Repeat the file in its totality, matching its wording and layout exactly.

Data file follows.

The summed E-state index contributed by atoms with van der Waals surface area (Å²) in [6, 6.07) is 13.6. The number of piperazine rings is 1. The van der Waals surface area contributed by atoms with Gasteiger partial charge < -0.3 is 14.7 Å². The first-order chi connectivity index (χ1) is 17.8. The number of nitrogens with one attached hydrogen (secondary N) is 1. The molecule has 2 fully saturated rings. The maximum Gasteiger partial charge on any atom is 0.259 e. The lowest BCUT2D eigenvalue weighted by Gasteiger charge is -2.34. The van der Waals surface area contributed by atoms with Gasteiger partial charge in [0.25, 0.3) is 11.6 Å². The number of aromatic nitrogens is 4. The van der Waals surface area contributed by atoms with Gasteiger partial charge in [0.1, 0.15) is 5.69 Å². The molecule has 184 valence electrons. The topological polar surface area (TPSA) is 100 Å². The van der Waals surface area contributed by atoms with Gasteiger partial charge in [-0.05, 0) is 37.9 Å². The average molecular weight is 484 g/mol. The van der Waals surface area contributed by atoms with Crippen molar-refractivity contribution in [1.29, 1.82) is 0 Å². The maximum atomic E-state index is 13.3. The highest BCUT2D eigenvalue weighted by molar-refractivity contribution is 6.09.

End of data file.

The summed E-state index contributed by atoms with van der Waals surface area (Å²) in [6, 6.07) is 13.6. The number of piperazine rings is 1. The van der Waals surface area contributed by atoms with Gasteiger partial charge < -0.3 is 14.7 Å². The first-order chi connectivity index (χ1) is 17.8. The number of nitrogens with one attached hydrogen (secondary N) is 1. The molecule has 2 fully saturated rings. The maximum Gasteiger partial charge on any atom is 0.259 e. The lowest BCUT2D eigenvalue weighted by Gasteiger charge is -2.34. The van der Waals surface area contributed by atoms with Gasteiger partial charge in [0.25, 0.3) is 11.6 Å². The number of aromatic nitrogens is 4. The van der Waals surface area contributed by atoms with Gasteiger partial charge in [0.1, 0.15) is 5.69 Å². The molecule has 184 valence electrons. The topological polar surface area (TPSA) is 100 Å². The van der Waals surface area contributed by atoms with Gasteiger partial charge in [-0.05, 0) is 37.9 Å². The average molecular weight is 484 g/mol. The van der Waals surface area contributed by atoms with Crippen molar-refractivity contribution in [1.29, 1.82) is 0 Å². The maximum atomic E-state index is 13.3. The highest BCUT2D eigenvalue weighted by molar-refractivity contribution is 6.09.